By way of example, the membrane 1 may be a cation permeable membrane, having H+ ions as .the mobile ion, and the fuel gas may be hydrogen and the oxidant air. In this case the loverall cell reaction is the oxidation of hydrogen to water. In this reaction, the gaseous molecular hydrogen is ionized at electrode 2, with hydrogen ionsr migrating to electrode 3 through membrane `1, and electrons migrating to electrode 3 through electrode Z and an external load connected to leads 4 and `5.

The rate of consumption `of hydrogen by the fuel cell depends upon the external load and the rate of current generation, which may be fixed or varying. ln order to` maintain a rate of current generation according to demand, the rate toi supply of hydrogen in chamber 7 must be controlled so as to maintain the density of hydrogen Within limits which are experimentally determined. According to our invention, a :fuel :gas generator generally designated `12 is controlled in response to the pressure in conduit means 6 to maintain the gas density within the desired limits.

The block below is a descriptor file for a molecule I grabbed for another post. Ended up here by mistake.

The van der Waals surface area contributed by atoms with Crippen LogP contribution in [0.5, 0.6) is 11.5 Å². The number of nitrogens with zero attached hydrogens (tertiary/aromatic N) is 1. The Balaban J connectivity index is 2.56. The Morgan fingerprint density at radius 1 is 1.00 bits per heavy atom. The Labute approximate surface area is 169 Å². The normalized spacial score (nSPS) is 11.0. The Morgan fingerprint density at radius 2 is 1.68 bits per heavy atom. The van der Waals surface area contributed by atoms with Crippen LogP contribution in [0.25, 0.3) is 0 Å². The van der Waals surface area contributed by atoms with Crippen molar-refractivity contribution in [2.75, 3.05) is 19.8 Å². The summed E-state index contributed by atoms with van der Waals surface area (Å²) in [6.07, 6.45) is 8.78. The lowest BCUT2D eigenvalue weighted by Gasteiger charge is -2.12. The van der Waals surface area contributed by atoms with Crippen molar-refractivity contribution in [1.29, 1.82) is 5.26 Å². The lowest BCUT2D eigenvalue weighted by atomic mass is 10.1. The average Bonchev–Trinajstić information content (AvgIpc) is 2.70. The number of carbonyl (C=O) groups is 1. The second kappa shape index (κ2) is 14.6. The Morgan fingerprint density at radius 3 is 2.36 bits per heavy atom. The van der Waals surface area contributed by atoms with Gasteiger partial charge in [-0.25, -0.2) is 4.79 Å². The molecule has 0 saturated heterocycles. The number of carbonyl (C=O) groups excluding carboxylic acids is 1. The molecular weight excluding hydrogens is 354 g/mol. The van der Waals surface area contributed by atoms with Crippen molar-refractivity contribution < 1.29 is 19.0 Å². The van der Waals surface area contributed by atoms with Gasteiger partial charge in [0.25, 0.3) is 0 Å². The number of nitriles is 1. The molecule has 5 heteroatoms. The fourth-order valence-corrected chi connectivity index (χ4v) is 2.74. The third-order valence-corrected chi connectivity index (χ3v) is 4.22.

il-n the embodiment shown in FIG. 1, generator 12 is provided for the generation of hydrogen, by decomposition of solid hydrides or lboriohydrides contained in a tank 13. The decomposition process is carried out by releasing aqueous solution at a controlled rate into tank 13 through a tube 14 from a tank 15. A vent pipe 16 extends from tank 13 into a gas space 17 within tank 15, in order to establish pressure equilibrium for even flow of aqueous solution between the tanks. Tank `13 is connected in fuel gas flow relation with chamber 7 and electrode 2 by conduit means 6, yfor flow of hydrogen to the fuel cell in the direction shown 'by the arrow.